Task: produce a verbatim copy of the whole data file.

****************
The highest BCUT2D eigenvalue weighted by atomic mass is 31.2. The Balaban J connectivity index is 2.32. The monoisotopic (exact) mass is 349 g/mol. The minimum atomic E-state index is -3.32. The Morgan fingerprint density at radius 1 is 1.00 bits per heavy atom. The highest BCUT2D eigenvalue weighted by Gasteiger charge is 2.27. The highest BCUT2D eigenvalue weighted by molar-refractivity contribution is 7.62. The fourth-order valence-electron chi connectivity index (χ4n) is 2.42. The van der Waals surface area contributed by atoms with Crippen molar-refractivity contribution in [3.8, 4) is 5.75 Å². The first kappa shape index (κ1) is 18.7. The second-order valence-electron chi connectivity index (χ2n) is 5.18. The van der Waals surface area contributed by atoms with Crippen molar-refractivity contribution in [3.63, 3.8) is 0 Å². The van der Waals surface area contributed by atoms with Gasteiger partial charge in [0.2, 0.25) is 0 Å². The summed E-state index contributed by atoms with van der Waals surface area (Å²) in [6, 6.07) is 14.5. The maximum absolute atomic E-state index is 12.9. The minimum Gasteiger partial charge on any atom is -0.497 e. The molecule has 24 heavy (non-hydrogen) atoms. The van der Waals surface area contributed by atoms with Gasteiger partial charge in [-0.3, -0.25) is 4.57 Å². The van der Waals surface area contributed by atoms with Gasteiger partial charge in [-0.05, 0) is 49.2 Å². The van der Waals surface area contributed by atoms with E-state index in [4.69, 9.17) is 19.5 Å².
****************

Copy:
The highest BCUT2D eigenvalue weighted by atomic mass is 31.2. The Balaban J connectivity index is 2.32. The monoisotopic (exact) mass is 349 g/mol. The minimum atomic E-state index is -3.32. The Morgan fingerprint density at radius 1 is 1.00 bits per heavy atom. The highest BCUT2D eigenvalue weighted by Gasteiger charge is 2.27. The highest BCUT2D eigenvalue weighted by molar-refractivity contribution is 7.62. The fourth-order valence-electron chi connectivity index (χ4n) is 2.42. The van der Waals surface area contributed by atoms with Crippen molar-refractivity contribution in [3.8, 4) is 5.75 Å². The first kappa shape index (κ1) is 18.7. The second-order valence-electron chi connectivity index (χ2n) is 5.18. The van der Waals surface area contributed by atoms with Crippen molar-refractivity contribution in [3.63, 3.8) is 0 Å². The van der Waals surface area contributed by atoms with Gasteiger partial charge in [0.2, 0.25) is 0 Å². The summed E-state index contributed by atoms with van der Waals surface area (Å²) in [6, 6.07) is 14.5. The maximum absolute atomic E-state index is 12.9. The minimum Gasteiger partial charge on any atom is -0.497 e. The molecule has 24 heavy (non-hydrogen) atoms. The van der Waals surface area contributed by atoms with Gasteiger partial charge in [-0.3, -0.25) is 4.57 Å². The van der Waals surface area contributed by atoms with Gasteiger partial charge in [-0.05, 0) is 49.2 Å². The van der Waals surface area contributed by atoms with E-state index in [4.69, 9.17) is 19.5 Å².